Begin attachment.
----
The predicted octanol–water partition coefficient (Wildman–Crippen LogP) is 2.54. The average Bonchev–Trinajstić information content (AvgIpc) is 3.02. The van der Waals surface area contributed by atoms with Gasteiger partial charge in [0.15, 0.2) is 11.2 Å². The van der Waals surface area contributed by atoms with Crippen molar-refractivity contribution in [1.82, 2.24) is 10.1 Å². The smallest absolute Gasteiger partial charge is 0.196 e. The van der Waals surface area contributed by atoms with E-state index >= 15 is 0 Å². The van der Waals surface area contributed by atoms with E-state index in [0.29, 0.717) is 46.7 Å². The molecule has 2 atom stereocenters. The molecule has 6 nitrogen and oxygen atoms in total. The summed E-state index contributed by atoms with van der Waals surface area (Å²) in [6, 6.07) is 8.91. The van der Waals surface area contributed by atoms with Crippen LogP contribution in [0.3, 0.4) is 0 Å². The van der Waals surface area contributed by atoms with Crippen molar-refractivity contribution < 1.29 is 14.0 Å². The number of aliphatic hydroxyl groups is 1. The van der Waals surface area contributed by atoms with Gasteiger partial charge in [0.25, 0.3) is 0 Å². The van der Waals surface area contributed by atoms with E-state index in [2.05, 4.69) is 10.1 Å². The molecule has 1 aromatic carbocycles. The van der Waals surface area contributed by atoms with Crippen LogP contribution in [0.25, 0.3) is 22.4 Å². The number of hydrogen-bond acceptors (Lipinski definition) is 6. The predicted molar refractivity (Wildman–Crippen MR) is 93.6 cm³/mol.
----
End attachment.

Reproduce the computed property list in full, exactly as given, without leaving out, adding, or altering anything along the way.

The predicted octanol–water partition coefficient (Wildman–Crippen LogP) is 2.54. The average Bonchev–Trinajstić information content (AvgIpc) is 3.02. The van der Waals surface area contributed by atoms with Gasteiger partial charge in [0.15, 0.2) is 11.2 Å². The van der Waals surface area contributed by atoms with Crippen molar-refractivity contribution in [1.82, 2.24) is 10.1 Å². The smallest absolute Gasteiger partial charge is 0.196 e. The van der Waals surface area contributed by atoms with E-state index >= 15 is 0 Å². The van der Waals surface area contributed by atoms with E-state index in [0.29, 0.717) is 46.7 Å². The molecule has 2 atom stereocenters. The molecule has 6 nitrogen and oxygen atoms in total. The summed E-state index contributed by atoms with van der Waals surface area (Å²) in [6, 6.07) is 8.91. The van der Waals surface area contributed by atoms with Crippen LogP contribution in [0.3, 0.4) is 0 Å². The van der Waals surface area contributed by atoms with Crippen molar-refractivity contribution < 1.29 is 14.0 Å². The number of aliphatic hydroxyl groups is 1. The van der Waals surface area contributed by atoms with Gasteiger partial charge in [0.25, 0.3) is 0 Å². The van der Waals surface area contributed by atoms with E-state index in [2.05, 4.69) is 10.1 Å². The molecule has 1 aromatic carbocycles. The van der Waals surface area contributed by atoms with Crippen LogP contribution in [0.25, 0.3) is 22.4 Å². The number of hydrogen-bond acceptors (Lipinski definition) is 6. The predicted molar refractivity (Wildman–Crippen MR) is 93.6 cm³/mol.